FBI did test explosion for Lubbock terror case investigation

Published: Feb. 10, 2012 at 2:38 AM CST|Updated: Dec. 15, 2014 at 1:51 AM CST
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LUBBOCK, TX (KCBD) - Defense attorneys are laying the groundwork to challenge the case against Khalid Aldawsari, Lubbock's nationally-known terror suspect. Aldawsari was arrested in February 2011 on a charge of Attempted Use of a Weapon of Mass Destruction. He has been locked up ever since.

In the newest court filing on Wednesday, Aldawsari's defense lists their expert witnesses for trial, set for April 30. Among them is James T. Thurman, an expert in explosives and hazardous devices.

It is through the listing of Thurman's expertise that we learn the FBI did a test explosion as part of the Aldawsari case.

Court records say, "... on October 28, 2011, Mr. Thurman attended the test explosion conducted by the FBI Explosives Unit in Quantico, Virginia."

KCBD NewsChannel 11 and other media outlets are strictly forbidden from asking federal officials about this test explosion or any other aspect of the case because of a gag order imposed by U.S. District Judge Sam Cummings. The legality of this all-encompassing gag order is under review by the Fifth Circuit Court of Appeals.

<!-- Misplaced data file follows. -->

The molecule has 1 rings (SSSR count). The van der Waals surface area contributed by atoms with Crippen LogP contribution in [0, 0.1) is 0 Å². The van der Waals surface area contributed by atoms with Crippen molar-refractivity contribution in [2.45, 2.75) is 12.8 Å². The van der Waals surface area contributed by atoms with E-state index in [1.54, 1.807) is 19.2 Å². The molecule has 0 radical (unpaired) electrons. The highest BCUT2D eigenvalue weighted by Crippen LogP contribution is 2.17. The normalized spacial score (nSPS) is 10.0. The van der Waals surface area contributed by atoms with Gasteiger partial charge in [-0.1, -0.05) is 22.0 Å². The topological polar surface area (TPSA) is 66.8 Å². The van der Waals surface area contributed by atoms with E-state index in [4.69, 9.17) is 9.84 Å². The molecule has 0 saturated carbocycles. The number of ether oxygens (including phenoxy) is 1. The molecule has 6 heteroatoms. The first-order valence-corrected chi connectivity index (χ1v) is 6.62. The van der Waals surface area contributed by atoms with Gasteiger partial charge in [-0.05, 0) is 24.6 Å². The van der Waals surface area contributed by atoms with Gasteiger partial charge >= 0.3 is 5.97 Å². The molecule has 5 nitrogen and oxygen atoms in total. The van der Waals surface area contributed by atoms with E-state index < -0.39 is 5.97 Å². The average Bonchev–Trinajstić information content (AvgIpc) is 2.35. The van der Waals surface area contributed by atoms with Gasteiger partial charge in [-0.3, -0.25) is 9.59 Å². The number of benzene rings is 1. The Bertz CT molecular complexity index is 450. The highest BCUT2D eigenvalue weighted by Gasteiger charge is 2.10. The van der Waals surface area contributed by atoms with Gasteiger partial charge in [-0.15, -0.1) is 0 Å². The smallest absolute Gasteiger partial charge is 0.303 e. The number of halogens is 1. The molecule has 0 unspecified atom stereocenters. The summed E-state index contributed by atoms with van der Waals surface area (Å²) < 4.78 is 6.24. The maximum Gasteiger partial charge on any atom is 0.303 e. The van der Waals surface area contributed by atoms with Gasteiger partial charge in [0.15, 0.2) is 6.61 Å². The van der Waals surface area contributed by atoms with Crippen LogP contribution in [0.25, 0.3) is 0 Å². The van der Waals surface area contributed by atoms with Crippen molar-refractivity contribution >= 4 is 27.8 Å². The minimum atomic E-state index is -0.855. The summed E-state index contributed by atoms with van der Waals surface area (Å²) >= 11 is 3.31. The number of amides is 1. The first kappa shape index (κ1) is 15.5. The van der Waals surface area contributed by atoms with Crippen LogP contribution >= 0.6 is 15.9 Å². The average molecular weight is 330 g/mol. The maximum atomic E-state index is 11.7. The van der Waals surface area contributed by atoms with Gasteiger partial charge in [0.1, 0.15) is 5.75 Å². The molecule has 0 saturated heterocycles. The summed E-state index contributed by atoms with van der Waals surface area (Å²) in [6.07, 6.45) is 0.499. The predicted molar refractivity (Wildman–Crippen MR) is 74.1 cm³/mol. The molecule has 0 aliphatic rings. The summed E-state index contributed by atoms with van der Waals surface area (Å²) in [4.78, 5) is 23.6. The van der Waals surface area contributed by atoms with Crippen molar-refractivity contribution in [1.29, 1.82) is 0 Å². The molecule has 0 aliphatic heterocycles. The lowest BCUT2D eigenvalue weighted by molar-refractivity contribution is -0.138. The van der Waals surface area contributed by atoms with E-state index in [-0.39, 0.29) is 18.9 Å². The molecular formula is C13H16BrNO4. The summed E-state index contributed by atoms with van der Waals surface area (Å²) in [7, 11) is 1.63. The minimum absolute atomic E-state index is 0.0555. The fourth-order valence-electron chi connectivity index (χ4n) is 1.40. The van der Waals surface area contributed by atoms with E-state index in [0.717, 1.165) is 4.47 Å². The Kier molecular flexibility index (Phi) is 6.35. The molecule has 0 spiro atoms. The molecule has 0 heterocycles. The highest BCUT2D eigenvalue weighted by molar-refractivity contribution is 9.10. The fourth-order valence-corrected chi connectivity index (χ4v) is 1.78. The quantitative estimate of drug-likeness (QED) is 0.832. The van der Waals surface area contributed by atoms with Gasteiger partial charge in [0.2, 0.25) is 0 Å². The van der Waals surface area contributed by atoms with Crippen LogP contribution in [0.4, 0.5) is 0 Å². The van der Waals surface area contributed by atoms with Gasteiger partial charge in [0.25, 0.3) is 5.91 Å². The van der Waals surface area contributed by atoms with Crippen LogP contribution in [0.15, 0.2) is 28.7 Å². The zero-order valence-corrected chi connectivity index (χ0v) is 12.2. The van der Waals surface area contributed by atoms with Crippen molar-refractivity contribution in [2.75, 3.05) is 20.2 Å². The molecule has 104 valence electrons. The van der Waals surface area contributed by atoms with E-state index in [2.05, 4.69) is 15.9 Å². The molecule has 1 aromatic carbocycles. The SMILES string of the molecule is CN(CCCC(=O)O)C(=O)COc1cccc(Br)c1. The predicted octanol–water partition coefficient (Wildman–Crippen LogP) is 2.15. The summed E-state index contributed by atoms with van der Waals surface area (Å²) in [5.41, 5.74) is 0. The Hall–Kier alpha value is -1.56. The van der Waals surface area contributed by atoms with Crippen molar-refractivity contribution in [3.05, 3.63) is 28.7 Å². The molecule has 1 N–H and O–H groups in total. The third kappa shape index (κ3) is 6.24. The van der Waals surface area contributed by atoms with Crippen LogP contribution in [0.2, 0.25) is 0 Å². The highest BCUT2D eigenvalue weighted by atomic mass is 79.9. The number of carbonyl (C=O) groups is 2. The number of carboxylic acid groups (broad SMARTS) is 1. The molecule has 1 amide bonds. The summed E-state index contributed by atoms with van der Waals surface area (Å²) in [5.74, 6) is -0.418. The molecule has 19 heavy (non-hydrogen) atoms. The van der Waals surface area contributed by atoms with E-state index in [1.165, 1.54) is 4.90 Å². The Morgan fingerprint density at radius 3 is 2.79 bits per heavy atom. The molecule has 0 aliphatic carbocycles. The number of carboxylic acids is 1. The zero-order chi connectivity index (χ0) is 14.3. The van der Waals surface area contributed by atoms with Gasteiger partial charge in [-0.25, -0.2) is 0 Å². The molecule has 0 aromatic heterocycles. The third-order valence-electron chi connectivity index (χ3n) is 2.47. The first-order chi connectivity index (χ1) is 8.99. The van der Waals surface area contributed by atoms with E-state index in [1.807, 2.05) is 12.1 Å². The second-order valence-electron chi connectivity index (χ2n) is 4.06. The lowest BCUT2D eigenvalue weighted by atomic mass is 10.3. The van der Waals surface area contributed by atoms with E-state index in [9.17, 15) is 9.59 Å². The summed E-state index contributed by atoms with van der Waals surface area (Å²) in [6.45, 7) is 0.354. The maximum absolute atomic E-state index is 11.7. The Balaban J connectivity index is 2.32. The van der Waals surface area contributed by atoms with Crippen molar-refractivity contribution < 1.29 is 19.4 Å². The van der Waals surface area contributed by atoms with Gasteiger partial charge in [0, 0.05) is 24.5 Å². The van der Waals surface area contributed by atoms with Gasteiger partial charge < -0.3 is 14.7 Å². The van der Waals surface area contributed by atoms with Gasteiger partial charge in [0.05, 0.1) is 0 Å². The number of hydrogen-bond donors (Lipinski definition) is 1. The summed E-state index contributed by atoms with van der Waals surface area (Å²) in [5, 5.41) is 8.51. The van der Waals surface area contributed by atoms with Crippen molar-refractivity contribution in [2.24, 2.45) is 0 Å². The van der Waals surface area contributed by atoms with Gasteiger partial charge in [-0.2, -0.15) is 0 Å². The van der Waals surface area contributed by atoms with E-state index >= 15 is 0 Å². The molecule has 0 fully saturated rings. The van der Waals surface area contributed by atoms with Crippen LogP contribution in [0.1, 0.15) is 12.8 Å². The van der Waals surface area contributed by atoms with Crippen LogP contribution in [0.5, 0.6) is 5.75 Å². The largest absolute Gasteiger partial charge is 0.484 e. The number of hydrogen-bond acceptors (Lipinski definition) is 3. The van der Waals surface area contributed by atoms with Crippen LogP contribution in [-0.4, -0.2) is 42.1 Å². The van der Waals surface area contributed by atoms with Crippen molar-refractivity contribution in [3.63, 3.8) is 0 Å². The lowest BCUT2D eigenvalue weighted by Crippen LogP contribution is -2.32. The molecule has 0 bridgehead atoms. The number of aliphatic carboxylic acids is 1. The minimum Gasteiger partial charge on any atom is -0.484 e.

Wednesday's notice of experts by the defense also says, "Mr. Thurman will testify as to whether Mr. Aldawsari could have constructed a weapon of mass destruction that resulted in an explosion similar to the test explosion conducted by the FBI on October 28, 2011."

Also among the experts is a former FBI agent of 31 years, Danny Coulson.

In the records, Aldawsari's defense says, "Mr. Coulson will/can address several shortfalls and improper tactics, techniques, and procedures that were used by investigators and law enforcement in this case."

Court records say Coulson has counter-terrorism training from Delta Force and Seal Team Six. The records also say Coulson played a prominent role in the investigation of the Oklahoma City bombing.

Another expert for Aldawsari will be forensic chemist J. Graham Rankin.

Wednesday's court filing says "Rankin will/can testify that the Defendant did not have the necessary components to create an improvised explosive, which could be used in a weapon of mass destruction."

When Aldawsari was arrested, he was accused of collecting the material for a bomb in his Central Lubbock apartment. His list of proposed targets in the criminal complaint included the home of George W. Bush, nightclubs in Dallas, and hydro electric dams in other states.

If convicted, he faces any number of years or life in prison.

Copyright 2012 KCBD NewsChannel 11